In Lugano – Switzerland, I spoke at the first-ever conference on Partnering for Global Impact. This is an annual platform, organized in collaboration with INSEAD, for the meeting of impact investors and social entrepreneurs, so that both sides can make deals that support the scaling up of social enterprises.
During the conference, I met several heads of European family offices that were making impact investments as part of their investment portfolio. They were seeking advice on where and how to invest in order to achieve a strong societal impact with their portfolio. In particular, they asked for frameworks that could help them in the selection criteria for impact investments.
From my experience, this is a frequent request from family offices. While the selection criteria for traditional financial or business investments is well understood (Risk-adjusted return on investment) and there are strategy frameworks to analyze industry attractiveness (such as Porter’s Five Forces framework), there is no practical framework to assess the likelihood that an investment will have a strong positive impact in society.
Drawing from my experience with hundreds of social entrepreneurs, I presented at the conference a framework for assessing the potential for societal impact.
The essence of social entrepreneurship is to develop, validate and scale a sustainable solution to a societal problem. Thus, it is critical for an investor in social entrepreneurs to analyze both the societal problem being addressed and the nature of the proposed solution.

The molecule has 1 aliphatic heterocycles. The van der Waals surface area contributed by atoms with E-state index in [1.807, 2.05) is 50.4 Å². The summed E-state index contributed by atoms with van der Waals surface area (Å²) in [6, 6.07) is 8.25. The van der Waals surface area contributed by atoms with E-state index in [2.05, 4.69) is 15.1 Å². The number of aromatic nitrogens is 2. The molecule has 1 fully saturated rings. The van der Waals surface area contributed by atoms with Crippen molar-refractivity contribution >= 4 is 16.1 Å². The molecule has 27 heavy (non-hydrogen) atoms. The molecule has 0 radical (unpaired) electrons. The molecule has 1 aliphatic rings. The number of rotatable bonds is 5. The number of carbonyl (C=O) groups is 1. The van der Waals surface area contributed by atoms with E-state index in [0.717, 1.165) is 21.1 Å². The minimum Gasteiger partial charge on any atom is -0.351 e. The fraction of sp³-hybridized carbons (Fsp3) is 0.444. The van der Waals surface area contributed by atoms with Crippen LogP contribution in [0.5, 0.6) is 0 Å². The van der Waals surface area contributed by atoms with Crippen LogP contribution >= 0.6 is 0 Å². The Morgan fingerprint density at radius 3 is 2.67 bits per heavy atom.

There are two key drivers of impact for a societal problem:
Important problems that are neglected by society represent a fertile domain of work for social entrepreneurs and deserve to be supported by impact investors because solving these problems is likely to have significant impact in society.
But investors also need to consider the nature of the proposed solution. In particular, they should be looking for solutions with two key characteristics:
In summary, the most compelling social entrepreneurial initiatives are the ones that deal with important and neglected problems and propose solutions that target excluded populations and explore spillovers.
A good example is Sameer Hajee who became a social entrepreneur in 2009, a few years after graduating from INSEAD with an MBA. He focused his social enterprise – Nuru Energy – on the problem of access to energy in rural areas of Africa and India, a problem affecting 500 million people in those continents who are neglected by governments and not well served by markets.
The current dominant solution is the use of Kerosene lamps for lighting. But a Kerosene lamp is a very bad solution since it is expensive, provides poor light, can cause illnesses and burns, as well as environmental pollution. Nuru’s proposed solution involves replacing these lamps with a renewable energy lantern, targeting the poorest villages in East Africa and India. The lantern is charged once a month through only 20 minutes of pedaling in a fixed bicycle owned by a micro-entrepreneur.
This solution is five times less costly for the clients, and has significant spillovers, leading to fewer accidents, improved health conditions, and reduced carbon emission in addition to the lower costs to the client and better light for reading or socializing at home. Nuru Energy thus fulfills all the criteria that make it a high potential impact investment.
Social entrepreneurship and impact investing are exciting growth areas that demonstrate the best facet of capitalism. We need clear frameworks and business tools that allow family offices to make the most of their resources for the benefit of society.